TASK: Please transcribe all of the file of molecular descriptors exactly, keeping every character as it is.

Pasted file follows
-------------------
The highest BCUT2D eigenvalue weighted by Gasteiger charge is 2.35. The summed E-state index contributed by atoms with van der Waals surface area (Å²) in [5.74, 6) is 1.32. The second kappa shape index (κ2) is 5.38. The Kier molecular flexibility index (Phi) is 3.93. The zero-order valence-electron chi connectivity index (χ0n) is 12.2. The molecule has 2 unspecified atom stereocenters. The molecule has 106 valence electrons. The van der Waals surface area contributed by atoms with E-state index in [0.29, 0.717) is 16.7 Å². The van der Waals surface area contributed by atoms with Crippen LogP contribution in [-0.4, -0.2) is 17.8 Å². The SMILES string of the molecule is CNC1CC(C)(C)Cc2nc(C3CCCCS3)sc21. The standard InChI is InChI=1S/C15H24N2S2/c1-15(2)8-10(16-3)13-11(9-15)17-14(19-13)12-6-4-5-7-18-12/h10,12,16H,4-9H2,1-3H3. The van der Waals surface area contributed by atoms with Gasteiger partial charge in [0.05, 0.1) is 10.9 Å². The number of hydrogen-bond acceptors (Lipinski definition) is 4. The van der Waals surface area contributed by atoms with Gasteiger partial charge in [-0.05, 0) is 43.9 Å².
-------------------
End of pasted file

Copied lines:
The highest BCUT2D eigenvalue weighted by Gasteiger charge is 2.35. The summed E-state index contributed by atoms with van der Waals surface area (Å²) in [5.74, 6) is 1.32. The second kappa shape index (κ2) is 5.38. The Kier molecular flexibility index (Phi) is 3.93. The zero-order valence-electron chi connectivity index (χ0n) is 12.2. The molecule has 2 unspecified atom stereocenters. The molecule has 106 valence electrons. The van der Waals surface area contributed by atoms with E-state index in [0.29, 0.717) is 16.7 Å². The van der Waals surface area contributed by atoms with Crippen LogP contribution in [-0.4, -0.2) is 17.8 Å². The SMILES string of the molecule is CNC1CC(C)(C)Cc2nc(C3CCCCS3)sc21. The standard InChI is InChI=1S/C15H24N2S2/c1-15(2)8-10(16-3)13-11(9-15)17-14(19-13)12-6-4-5-7-18-12/h10,12,16H,4-9H2,1-3H3. The van der Waals surface area contributed by atoms with Gasteiger partial charge in [0.05, 0.1) is 10.9 Å². The number of hydrogen-bond acceptors (Lipinski definition) is 4. The van der Waals surface area contributed by atoms with Gasteiger partial charge in [-0.05, 0) is 43.9 Å².